- The developer is RAR: Reputable, Available, Responsive. You’ll likely need support.
- Small footprint. There is no telling how much a plugin will slow your site down, but overall size can be a factor.
- No aggressive upsell! Some free plugins in the WordPress repo have the sole purpose of selling you the pro. Else you’ll see ads in your admin. No one wants that.
- Consider the history of updates, and recency of the last update. Unless a plugin is tiny, it should receive some updates over time.
- It doesn’t hurt if the plugin meets platform guidelines, which may be hard to judge if you are not a programmer. Unfortunately, you’d need to trust where you are downloading from (free WP repository or Envato’s CodeCanyon comes to mind).
The optimal number of WordPress plugins and how to manage them
Less is more, but I understand that you have a crazy busy site and you need dozens of plugins to have everything you ever wanted on your site. One can reason that it’s full of small plugins and they don’t slow the site down that much. The problem is with the custom of hoarding plugins and installing anything from any publisher. It’s not feasible to screen that many plugins, keep up with their developments, react to security news and whatnot.
I’d say go for about 20-30 active plugins maximum. Once you are closer or even past 50, things get out of control. There is a trick to only enable plugins when needed. That way it’s less of a problem that you have dozens because they can rest most of the time, not affecting your site!
Can installing or just updating WordPress plugins break my site?
Definitely, but it shouldn’t be a wall you are afraid of crossing. A simple solution is having a staging/development site running parallel to your production site. There you may test updates and new plugins without repercussions. My other article helps you copy a site for staging purposes.
Once, I installed some custom posts order plugin to adjust FAQ entries on the JIG site. It ended up irreversibly messing up my menu order as soon as it was activated (and there is a massive UberMenu on that site). I just wanted to quickly test a bunch of similar plugins on the production site itself. What a mistake. In this case, it was merely a rotten egg, but the code can be downright malicious especially if you decide to pirate. 👎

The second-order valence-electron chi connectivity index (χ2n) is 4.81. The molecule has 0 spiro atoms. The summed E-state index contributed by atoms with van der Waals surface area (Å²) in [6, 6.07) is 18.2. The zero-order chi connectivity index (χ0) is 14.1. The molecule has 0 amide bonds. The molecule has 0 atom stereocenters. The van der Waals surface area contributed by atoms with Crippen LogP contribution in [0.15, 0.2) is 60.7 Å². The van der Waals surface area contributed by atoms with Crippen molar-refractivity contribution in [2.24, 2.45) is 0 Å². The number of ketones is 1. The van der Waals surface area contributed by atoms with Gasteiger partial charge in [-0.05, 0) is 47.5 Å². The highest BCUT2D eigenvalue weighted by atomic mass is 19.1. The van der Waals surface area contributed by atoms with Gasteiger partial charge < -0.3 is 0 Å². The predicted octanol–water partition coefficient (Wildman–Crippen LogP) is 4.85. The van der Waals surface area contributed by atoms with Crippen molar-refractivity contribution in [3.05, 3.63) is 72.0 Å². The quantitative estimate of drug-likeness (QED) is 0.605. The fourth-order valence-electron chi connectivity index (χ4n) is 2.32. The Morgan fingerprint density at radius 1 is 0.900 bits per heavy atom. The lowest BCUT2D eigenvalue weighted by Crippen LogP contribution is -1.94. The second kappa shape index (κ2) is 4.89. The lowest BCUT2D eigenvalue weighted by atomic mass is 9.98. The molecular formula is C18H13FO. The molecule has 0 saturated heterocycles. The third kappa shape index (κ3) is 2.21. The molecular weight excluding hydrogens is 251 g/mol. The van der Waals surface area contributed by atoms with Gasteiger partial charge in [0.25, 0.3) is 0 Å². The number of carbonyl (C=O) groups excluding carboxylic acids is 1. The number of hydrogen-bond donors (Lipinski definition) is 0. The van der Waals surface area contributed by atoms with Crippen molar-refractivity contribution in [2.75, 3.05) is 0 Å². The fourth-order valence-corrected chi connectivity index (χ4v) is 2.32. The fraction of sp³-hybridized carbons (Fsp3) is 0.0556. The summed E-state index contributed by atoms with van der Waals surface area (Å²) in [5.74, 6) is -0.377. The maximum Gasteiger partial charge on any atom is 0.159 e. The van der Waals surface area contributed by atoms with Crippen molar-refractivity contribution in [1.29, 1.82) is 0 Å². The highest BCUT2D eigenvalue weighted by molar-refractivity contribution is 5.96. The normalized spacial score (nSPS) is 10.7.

I know many WordPress sites that have ancient versions of their themes and plugins (and WP core), for people are afraid of change. It’s a reluctance, based on experience. This is because many of us had an update go wrong in the past. When your site breaks for no apparent reason, I can understand your dishonest smile. Even if everything works fine, aspects like the UI might change so much we prefer to avoid re-learning. It’s up to you in this case, but I urge you to try. Eventually, this just conditions WordPress users to postpone updates.
After uninstall, what will WordPress plugins leave behind?
It’s a sticky subject and a double-edged sword. If a plugin automatically cleans up after itself, that means it could easily wipe all options on a simple update or on a reinstall. Many developers prefer to keep everything in the database, to not break the immediate user experience. After all, who targets for a better uninstall than an update flow?
It’s safe to assume that unless a plugin has a particular “clean uninstall” option (JIG has), they keep all their clutter long after they are gone. That’s why I recommend only installing tried and tested plugins on production sites because each tryout can keep records behind that are borderline impossible to clean. The worst ones leave autoloaded data in the options table.
Take home message
Please use common sense and apply some due diligence to check any plugin before you install them. You are not limited to paid or free, big or small, famous or new. Quality is not dependent on these factors. The selection process is similar to anything physical you might want to own.
Similarly, I tend to avoid clutter is personal life too, and often get rid of obsolete things. Treat your blog or site as your home, that you clean regularly. Respect it by bringing in plugins of unquestionable origin only. Keep their count to a minimum and just use what’s necessary, else they’ll unavoidably slow down your site.